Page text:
Does HIPAA Cover All the Personal Health Data?

Does HIPAA Cover All the Personal Health Data?Patients leave a lot of personal data in the world wide open network while using Internet search engines, electronic mediums of transactions like credit cards, cell phones, websites and home healthcare medical devices that are prone to virus attacks, etc. Most people are unaware of the fact that some of these information are not covered by HIPAA, and that this data can be sensitive because they are protected under HIPAA regulations as Patient Health Information (PHI).

This type of unregulated data has the potential to paint a detailed health profile of an individual. It can also describe whole communities based on factors such as health conditions and location. Using this type of unregulated information, it becomes easy for data brokers to build reports on individuals and sell to marketers. In majority of such cases, consumers are left with no recourse to obtain or rectify their data.

  • According to MobiHealth News, the data obtained by check-ins on Foursquare at fast food restaurants or wearable devices such as FitBit are not protected under HIPAA
  • Health scores are not covered by these regulations too. These scores act like credit scores for a patient’s health that is not controlled by HIPAA
  • Combination of different types of information such as consumer-generated data and historical claims data can be easily combined and used for health or financial-risk profiling. This type of information is purchased by hospitals, hedge funds, pharmaceutical companies, payers and large provider networks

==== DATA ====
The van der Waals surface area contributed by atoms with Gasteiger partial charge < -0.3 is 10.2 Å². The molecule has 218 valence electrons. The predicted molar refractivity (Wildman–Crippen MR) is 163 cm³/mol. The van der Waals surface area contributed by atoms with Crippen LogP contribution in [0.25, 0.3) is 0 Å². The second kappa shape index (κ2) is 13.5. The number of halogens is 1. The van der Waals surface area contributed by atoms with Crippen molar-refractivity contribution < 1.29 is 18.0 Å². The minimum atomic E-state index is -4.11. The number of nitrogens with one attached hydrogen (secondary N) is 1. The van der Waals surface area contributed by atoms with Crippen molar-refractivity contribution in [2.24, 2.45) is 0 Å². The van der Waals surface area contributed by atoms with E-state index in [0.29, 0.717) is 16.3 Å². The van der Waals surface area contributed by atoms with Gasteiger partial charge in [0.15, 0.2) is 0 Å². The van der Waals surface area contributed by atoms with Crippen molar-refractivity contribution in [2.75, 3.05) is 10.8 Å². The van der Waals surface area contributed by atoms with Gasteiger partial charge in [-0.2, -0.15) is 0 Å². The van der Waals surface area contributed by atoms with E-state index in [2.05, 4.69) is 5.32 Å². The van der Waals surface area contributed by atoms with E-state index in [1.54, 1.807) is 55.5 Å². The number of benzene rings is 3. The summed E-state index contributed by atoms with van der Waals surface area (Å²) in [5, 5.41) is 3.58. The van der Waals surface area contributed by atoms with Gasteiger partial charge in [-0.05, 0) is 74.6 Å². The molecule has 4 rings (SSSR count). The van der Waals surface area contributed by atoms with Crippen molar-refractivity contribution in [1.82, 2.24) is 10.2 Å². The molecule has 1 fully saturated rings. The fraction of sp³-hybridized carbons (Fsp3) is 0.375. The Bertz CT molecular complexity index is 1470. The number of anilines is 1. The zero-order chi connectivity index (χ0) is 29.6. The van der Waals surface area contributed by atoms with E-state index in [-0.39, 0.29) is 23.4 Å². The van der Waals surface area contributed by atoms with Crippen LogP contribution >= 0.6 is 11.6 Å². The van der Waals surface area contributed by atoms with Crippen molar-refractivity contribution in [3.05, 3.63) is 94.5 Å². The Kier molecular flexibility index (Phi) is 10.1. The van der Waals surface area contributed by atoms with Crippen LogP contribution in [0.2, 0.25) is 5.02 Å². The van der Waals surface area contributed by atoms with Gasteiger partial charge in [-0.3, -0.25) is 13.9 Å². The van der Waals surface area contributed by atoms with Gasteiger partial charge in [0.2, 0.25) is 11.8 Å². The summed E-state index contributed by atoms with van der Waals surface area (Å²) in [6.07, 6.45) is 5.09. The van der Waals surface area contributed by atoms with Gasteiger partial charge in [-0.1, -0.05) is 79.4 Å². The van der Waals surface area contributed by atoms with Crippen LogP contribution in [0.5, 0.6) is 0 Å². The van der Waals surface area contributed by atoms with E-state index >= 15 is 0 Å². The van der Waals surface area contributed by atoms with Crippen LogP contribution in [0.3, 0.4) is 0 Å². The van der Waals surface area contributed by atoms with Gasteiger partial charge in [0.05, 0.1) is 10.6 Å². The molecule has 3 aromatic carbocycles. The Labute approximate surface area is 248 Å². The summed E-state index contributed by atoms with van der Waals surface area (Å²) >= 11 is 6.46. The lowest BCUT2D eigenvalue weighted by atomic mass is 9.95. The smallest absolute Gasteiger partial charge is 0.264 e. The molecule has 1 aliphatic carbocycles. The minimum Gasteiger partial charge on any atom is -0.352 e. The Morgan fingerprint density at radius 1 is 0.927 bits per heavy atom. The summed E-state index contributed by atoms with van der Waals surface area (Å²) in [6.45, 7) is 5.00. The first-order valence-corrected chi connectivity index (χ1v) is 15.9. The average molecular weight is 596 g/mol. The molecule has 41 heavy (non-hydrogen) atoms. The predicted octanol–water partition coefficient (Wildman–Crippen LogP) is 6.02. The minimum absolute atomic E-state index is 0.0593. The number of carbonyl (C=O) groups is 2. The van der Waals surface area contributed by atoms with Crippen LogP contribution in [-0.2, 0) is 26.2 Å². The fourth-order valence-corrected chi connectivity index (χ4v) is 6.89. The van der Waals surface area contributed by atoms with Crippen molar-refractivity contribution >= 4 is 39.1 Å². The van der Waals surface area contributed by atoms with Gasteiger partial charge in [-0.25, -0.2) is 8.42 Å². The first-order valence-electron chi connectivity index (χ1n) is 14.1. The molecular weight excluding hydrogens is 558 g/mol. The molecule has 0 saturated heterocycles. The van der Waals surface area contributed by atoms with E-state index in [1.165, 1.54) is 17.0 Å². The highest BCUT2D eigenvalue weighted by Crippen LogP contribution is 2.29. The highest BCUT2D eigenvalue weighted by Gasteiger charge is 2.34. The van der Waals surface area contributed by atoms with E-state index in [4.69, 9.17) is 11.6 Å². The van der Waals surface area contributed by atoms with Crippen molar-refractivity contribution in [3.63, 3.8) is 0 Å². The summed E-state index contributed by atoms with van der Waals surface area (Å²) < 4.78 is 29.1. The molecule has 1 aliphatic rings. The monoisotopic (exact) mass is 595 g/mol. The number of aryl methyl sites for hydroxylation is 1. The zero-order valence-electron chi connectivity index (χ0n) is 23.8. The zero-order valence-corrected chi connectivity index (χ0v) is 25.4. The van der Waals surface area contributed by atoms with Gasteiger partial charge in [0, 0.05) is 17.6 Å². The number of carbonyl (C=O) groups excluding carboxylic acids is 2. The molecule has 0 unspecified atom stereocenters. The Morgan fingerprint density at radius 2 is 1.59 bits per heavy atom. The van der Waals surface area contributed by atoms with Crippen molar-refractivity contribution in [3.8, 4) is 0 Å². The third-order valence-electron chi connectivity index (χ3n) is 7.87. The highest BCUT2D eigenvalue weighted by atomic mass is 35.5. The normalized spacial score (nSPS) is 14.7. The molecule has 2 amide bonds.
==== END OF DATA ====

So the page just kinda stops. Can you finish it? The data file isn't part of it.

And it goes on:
Unfortunately, majority of consumers are not vigilant about their data protection. They are willing to share data in order to help hospitals, pharmaceutical companies or large provider networks serve goals related to public health.

Recently, a survey was conducted on more than 21,000 patients with medical health conditions in the US, asking their opinion on sharing personal health data through social media in the wake of HIPAA regulations.

  • It was found that they were very open to the idea of online sharing of health information if it helped improve their health
  • They were not reluctant in letting researchers learn more about their disease and come up with better treatment options
  • Approximately 84% patients were ready to share health information with drug companies to help them make safer and effective products
  • 94% patients were glad to share the information to improve care provision for future patients who may suffer from similar health conditions

The survey results give an indication that a new age in medicine has started. People are ready to share personal health data even after knowing that some of it is not covered under HIPAA regulations. This will surely help researchers come up with breakthroughs in medicine.

HIPAA-compliant Medical Billing Services

Not just patients but the providers also need to be careful about HIPAA compliance. In order to streamline billing and avoid HIPAA audits, many practices outsource their billing requirements to companies like MBC is one of the largest consortiums of certified coders and billers well-trained in handling HIPAA-compliant medical billing. The company serves 42 specialties spread all over the 50 states in the US, helping providers sail through reimbursement challenges.